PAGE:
Category Archives: History

New York History

The History of Genealogy


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ben_franklins_worldHistory has a history and genealogy has a history. And the histories of both affect how and why we study the past and how we understand and view it.

In this episode of the Ben Franklin’s World podcast, we explore why it’s important for us to understand that the practices and processes of history and genealogy have histories by exploring what the history of genealogy reveals about the early American past.

Our guide for this exploration is Karin Wulf, a Professor of History at the College of William & Mary and the Director of the Omohundro Institute of Early American History and Culture. You can listen to the podcast here: benfranklinsworld.com/114

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The Devil’s Kitchen: Warren County’s Nightmare for Drivers


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devilskitchenThe colorful name Devil’s Kitchen has been used in numerous book titles, restaurant names, and for hiking destinations in at least seven states. Close to home in upstate New York, we have a Catskill version, described here as “quite possibly the most hellacious [bicycle] climb in New York State.” The same area, with cliffs, numerous waterfalls, and slippery slopes, has seen many hiker deaths as well.

But there’s another Devil’s Kitchen farther north, located about midway on Route 9 between Chestertown and Warrensburg. Despite lacking the cliffs and stunning landscapes featured at other identically named places, deaths have occurred at the Adirondack site—which today exists in name only. Continue reading

Seward/Mapes Homestead Raises $9k For Preservation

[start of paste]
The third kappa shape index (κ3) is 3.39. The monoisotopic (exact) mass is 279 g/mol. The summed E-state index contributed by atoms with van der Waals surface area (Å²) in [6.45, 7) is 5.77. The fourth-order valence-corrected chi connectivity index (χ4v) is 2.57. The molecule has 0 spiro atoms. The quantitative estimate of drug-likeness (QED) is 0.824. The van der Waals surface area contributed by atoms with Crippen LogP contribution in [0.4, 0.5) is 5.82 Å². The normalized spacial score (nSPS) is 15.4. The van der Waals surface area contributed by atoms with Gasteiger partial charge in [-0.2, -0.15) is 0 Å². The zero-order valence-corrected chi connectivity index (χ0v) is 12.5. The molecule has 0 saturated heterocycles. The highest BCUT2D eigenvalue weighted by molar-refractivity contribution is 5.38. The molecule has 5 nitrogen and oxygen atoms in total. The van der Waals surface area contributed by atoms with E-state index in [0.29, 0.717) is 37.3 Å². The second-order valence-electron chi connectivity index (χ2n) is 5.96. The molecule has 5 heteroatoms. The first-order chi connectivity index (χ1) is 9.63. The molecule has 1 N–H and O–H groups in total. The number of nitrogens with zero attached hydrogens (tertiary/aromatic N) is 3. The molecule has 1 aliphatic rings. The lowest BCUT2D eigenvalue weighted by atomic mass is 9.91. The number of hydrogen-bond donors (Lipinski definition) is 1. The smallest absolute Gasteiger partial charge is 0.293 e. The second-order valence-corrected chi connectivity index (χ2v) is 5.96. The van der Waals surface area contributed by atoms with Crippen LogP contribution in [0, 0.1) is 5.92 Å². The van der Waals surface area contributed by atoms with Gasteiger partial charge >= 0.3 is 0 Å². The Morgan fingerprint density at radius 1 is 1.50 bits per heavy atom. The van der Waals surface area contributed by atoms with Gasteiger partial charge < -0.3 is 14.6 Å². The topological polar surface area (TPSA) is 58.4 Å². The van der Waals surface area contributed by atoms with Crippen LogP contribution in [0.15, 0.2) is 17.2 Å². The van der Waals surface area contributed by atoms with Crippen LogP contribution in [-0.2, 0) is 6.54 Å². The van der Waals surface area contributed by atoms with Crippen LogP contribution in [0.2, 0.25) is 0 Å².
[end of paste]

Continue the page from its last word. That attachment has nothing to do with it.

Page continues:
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seward-mapes-homestead-restoration-committee-president-roger-dowd-presents-florida-mayor-james-pawliczek-with-a-check-towards-preserving-the-homesteadOn Thursday, December 14th, the Seward/Mapes Homestead Restoration Committee of Florida presented the Village of Florida’s governing Board with a $5,000 check toward the restoration of the Seward/Mapes Homestead. Added to a $4,000 contribution made earlier in 2016, the organization raised a total of $9,000 toward a New York State matching fund grant for historic preservation. Continue reading

The Astor Place Riot/Shakespeare Riots of 1849


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astor place riotThis conflict occurred on May 10, 1849 at the Astor Opera House in Manhattan, New York City. When it was over an estimated lay 25 people lay dead and more than 120 injured when militiamen fired into an unruly crowd that had gathered in front of this theatre. Incredibly, the riot was triggered by the appearance at this venue of a famous British Shakespearean actor, William Charles Macready. It seems that he was as involved in a bitter rivalry with an American actor, Edwin Forrest, and each man was revered by a contingent of diehard fans. Continue reading

New Book Explores History of Suffrage Statue


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the-woman-suffrage-statue-bookSandra Weber’s new book, The Woman Suffrage Statue: A History of Adelaide Johnson’s Portrait Monument to Lucretia Mott, Elizabeth Cady Stanton and Susan B. Anthony at the United States Capitol (McFarland & Company, Inc., 2016), recounts the jubilation and condemnation surrounding the Portrait Monument to Lucretia Mott, Elizabeth Cady Stanton and Susan B. Anthony. The 7-ton neoclassical work of art seemed destined to provoke controversy; it was an unconventional form with a strange unfinished appearance, composed of portraits of real women and a mysterious fourth hump, and inscribed with a provocative message. Continue reading

New York History Around The Web This Week


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Historical Journal Rediscovers Long Island Woman Architect


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tjaden-and-workmenThough Olive Tjaden’s name is not known to most Long Islanders today, a mayor of Garden City in the 1930s reportedly suggested that the community be renamed Tjaden City, because she designed so many houses in the village.

Cornell University, her alma mater, named Olive Tjaden Hall for her in 1980. The story of this prolific woman architect appears in “Designing Suburbia: Olive Tjaden on Long Island,” in the recently issued Nassau County Historical Society Journal. Continue reading